Shell’s two Arctic oil rigs pulled into Unalaska’s Dutch Harbor on Sunday, some 1,100 miles south of the company’s drilling site in the Chukchi Sea.
The Noble Discoverer and the Polar Pioneer headed south from the Chukchi shortly after Shell abandoned its quest for Arctic Ocean oil after drilling one well this summer.
Shell spokeswoman Megan Baldino said the rigs are refueling and making crew changes during their brief stops in Dutch Harbor.
The Noble Discoverer steamed out of Dutch Harbor under its own power Monday afternoon; the Polar Pioneer remained anchored on the far side of Hog Island in Unalaska Bay.
Before this summer’s unsuccessful drilling season, Shell contracted with Seattle’s Foss Maritime to store the rigs at the Port of Seattle in the off-season.
While Baldino said the rigs’ final destinations are still being determined, they will not be returning to Seattle.
The Port of Seattle welcomed Shell’s rigs this spring, but the city did not.
Protesters in kayaks as well as city and state officials tried to block Shell from parking at the Port. Last month, a city hearing examiner overturned the mayor of Seattle’s attempt to stop the Port from hosting Shell.
On Monday, King County Superior Court Judge Douglass North ruled against environmental groups that had sued the Port of Seattle over its plan to house the oil rigs. They opposed the project because of its twin risks of spilling oil in the remote Arctic Ocean and fueling runaway global climate change.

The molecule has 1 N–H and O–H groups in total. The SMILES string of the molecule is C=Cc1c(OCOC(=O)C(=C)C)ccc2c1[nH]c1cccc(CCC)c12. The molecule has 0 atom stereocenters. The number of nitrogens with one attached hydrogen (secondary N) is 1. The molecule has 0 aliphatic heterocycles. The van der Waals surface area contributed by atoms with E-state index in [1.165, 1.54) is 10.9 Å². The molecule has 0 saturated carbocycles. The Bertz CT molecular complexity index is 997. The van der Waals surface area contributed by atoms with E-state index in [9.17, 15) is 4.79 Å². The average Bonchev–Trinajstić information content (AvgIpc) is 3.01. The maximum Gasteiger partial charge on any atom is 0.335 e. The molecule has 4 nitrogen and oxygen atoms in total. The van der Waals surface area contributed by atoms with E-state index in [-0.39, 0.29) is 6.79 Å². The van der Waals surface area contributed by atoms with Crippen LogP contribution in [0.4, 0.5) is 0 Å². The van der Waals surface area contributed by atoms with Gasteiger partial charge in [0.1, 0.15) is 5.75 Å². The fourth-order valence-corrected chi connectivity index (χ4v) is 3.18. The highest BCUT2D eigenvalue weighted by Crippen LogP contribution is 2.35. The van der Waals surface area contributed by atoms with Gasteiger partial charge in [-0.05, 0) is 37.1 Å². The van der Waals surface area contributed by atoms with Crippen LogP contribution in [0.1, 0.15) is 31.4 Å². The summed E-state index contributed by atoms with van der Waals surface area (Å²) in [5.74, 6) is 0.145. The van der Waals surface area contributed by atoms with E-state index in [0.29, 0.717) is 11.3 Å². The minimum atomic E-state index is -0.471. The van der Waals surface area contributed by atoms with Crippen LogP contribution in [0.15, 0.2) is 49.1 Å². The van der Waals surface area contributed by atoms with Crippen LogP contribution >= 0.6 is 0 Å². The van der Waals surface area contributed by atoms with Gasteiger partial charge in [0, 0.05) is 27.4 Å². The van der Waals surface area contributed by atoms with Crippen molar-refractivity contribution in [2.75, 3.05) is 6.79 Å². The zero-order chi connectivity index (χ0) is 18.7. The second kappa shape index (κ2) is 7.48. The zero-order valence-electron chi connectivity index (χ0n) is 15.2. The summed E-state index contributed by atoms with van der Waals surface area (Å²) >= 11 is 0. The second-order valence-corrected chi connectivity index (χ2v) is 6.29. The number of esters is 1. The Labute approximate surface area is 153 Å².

While Shell no longer faces legal obstacles to bringing its rigs to Seattle, the company is sending them to other ports in Washington state. The Noble Discoverer is headed to the Port of Everett to offload equipment and supplies. Baldino said the Polar Pioneer, towed by the Ocean Wind and Ocean Wave tugboats, will head to the Port of Port Angeles.
When a single tug towed Shell’s Kulluk oil rig from Dutch Harbor to Everett in 2012, the rig broke free during a winter storm in the Gulf of Alaska. The U.S. Coast Guard had to rescue the Kulluk’s crew by helicopter before the rig ran aground off Kodiak Island. The Kulluk wound up in a scrapyard in Asia.
“We’ve incorporated many, many lessons from our 2012 program,” Baldino said. “Safety is our first priority.”
Baldino said she had no new information to provide on the fate of the 400 employees who worked on the Arctic drilling project in Anchorage. As many as 3,000 Shell contractors were doing fieldwork on the project at any given time this summer.
Shell spent more than $8 billion and nearly a decade looking for oil in the Chukchi Sea, including $1.4 billion this year alone. The company is expected to provide more information on the financial implications of the failed venture when it discusses its third quarter financial results later this month.